Now, on to new tricky problems! Open Cup 2014-15 Grand Prix of Karelia happened 3 weeks ago (results, top 5 on the left). The most difficult problem F was about the Conway's look-and-say sequence starting with 2: we start with single digit 2, then repeatedly describe what we see. For example, on the first step, we see one "2", so we write "12". On the second step, we see one "1" and one "2", so we write "1112". On the third step, we see three "1"s and one "2", so we write "3112", and so on. How many digits does the n-th step contain (modulo p)? n is up to 1018.

Open Cup 2014-15 Grand Prix of Udmurtia happened 2 weeks ago (results, top 5 on the left). Let's talk about a relatively easy problem for a change.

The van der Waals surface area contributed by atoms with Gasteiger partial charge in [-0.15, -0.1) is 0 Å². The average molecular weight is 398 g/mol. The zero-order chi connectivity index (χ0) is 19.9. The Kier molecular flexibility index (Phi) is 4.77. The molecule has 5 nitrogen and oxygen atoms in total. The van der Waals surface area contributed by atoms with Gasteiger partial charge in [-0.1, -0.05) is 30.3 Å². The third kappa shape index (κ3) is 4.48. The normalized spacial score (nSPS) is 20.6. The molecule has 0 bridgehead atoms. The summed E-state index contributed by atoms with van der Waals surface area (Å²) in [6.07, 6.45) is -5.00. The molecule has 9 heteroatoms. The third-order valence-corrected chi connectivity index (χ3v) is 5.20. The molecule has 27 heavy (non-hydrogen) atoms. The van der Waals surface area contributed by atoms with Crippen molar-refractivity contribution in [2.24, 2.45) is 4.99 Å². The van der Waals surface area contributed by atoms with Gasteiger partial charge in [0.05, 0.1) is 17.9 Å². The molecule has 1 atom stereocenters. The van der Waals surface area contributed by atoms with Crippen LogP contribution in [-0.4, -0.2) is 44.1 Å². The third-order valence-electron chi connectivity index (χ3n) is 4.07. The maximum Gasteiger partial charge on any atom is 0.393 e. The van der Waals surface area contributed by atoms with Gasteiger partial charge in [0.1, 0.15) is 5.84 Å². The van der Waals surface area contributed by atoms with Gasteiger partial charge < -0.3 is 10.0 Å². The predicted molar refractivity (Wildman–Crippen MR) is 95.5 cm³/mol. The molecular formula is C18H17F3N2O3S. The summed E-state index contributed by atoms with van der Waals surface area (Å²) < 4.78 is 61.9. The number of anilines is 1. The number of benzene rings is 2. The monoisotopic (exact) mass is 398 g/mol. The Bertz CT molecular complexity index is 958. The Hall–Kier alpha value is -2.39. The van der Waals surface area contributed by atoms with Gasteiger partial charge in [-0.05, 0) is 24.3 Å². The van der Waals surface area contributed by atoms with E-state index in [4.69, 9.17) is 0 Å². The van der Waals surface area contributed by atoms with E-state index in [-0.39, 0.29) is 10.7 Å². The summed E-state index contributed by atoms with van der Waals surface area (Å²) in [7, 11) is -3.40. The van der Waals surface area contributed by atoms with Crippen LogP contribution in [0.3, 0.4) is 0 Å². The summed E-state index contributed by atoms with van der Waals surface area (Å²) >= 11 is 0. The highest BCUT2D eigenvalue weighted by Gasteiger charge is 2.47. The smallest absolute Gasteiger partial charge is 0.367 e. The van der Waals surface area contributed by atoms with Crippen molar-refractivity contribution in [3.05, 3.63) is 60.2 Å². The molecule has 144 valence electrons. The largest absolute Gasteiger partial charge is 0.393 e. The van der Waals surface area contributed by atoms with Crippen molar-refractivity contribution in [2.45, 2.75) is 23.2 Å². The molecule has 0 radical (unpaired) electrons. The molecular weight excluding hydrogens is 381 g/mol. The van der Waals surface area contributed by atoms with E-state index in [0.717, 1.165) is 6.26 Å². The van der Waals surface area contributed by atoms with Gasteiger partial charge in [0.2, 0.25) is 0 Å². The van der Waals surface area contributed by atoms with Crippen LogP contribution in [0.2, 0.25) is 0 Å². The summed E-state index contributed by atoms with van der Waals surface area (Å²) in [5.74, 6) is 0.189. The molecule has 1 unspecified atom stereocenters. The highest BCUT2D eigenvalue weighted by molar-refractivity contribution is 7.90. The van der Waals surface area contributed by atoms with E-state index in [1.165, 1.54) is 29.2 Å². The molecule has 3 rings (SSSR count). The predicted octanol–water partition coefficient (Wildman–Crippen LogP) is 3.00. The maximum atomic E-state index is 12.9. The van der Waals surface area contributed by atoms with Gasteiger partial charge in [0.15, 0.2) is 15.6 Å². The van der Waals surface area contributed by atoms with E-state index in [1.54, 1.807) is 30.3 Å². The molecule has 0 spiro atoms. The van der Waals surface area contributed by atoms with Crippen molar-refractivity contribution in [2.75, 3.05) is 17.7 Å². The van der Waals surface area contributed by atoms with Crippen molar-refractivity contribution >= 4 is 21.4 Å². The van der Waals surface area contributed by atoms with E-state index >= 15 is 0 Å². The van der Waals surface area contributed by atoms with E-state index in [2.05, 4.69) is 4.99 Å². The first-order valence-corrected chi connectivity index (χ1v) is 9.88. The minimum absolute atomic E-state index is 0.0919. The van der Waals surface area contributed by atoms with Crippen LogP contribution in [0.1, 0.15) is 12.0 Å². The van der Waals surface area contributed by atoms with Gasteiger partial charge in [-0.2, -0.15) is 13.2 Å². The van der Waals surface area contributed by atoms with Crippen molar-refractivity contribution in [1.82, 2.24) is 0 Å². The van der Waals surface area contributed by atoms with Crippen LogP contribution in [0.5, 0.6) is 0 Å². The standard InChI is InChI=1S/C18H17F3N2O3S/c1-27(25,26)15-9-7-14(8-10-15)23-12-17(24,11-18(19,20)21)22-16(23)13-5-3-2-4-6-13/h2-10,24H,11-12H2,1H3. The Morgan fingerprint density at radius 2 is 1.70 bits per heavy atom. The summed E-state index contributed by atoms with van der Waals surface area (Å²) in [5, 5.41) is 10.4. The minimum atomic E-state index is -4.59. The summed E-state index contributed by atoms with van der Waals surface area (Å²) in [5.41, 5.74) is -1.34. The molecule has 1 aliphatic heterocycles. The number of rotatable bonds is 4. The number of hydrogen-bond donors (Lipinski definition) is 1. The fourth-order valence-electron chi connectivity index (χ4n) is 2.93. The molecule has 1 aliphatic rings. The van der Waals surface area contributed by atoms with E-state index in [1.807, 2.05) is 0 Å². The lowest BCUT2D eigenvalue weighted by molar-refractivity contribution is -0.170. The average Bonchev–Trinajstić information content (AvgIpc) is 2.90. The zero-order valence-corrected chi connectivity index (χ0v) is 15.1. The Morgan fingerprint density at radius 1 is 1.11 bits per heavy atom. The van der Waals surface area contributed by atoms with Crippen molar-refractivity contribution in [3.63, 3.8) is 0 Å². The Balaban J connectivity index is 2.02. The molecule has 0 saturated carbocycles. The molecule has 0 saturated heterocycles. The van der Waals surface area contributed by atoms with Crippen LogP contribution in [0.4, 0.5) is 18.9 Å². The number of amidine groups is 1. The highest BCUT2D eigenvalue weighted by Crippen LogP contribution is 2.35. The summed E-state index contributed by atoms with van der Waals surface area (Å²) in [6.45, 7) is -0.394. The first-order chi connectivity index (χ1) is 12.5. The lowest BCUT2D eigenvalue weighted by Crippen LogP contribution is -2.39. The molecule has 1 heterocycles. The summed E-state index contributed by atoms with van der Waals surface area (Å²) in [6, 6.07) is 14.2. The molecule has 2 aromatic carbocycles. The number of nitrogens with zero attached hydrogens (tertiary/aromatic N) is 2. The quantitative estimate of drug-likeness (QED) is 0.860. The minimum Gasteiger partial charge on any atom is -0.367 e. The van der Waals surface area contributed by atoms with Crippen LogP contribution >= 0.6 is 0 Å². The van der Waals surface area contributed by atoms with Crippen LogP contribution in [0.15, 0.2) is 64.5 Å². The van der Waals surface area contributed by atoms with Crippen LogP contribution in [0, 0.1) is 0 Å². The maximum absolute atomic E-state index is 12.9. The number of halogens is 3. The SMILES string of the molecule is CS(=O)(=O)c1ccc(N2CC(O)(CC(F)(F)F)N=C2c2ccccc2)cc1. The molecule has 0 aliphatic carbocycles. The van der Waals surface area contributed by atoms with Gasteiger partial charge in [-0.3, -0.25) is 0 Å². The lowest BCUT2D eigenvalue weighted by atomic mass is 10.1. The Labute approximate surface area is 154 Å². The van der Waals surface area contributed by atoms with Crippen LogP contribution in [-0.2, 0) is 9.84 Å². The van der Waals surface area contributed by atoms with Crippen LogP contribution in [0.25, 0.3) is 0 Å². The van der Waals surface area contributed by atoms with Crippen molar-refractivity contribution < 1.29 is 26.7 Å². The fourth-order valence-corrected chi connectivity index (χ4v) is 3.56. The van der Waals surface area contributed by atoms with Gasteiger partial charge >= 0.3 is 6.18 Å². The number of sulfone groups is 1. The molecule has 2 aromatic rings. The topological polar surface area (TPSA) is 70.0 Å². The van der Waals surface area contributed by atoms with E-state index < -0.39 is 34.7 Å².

Problem B of this round was concerned with drawing parallelepipeds on a grid. More specifically, a parallelepiped is drawn on a grid like this: we start with a rectangle, then add three diagonal segments of the same length, and then connect their ends as well - see the picture on the left. The parallelepiped has three parameters: the two sides of the rectangle, and the size of the diagonal. All three parameters must be at least 3.

A parallelepiped was drawn, but then all squares but two were erased, so you're given the coordinates of the two remaining squares, each up to a billion. What's the smallest possible total number of cells in the original drawing?

This problem looks quite nasty from the outside, and it feels like it can have a lot of tricky corner cases. But it turns out it's possible to write a solution that sidesteps those and solves everything in quite general manner. How would you approach this problem?

Thanks for reading, and check back next week!

Sunday, March 1, 2015

This week in competitive programming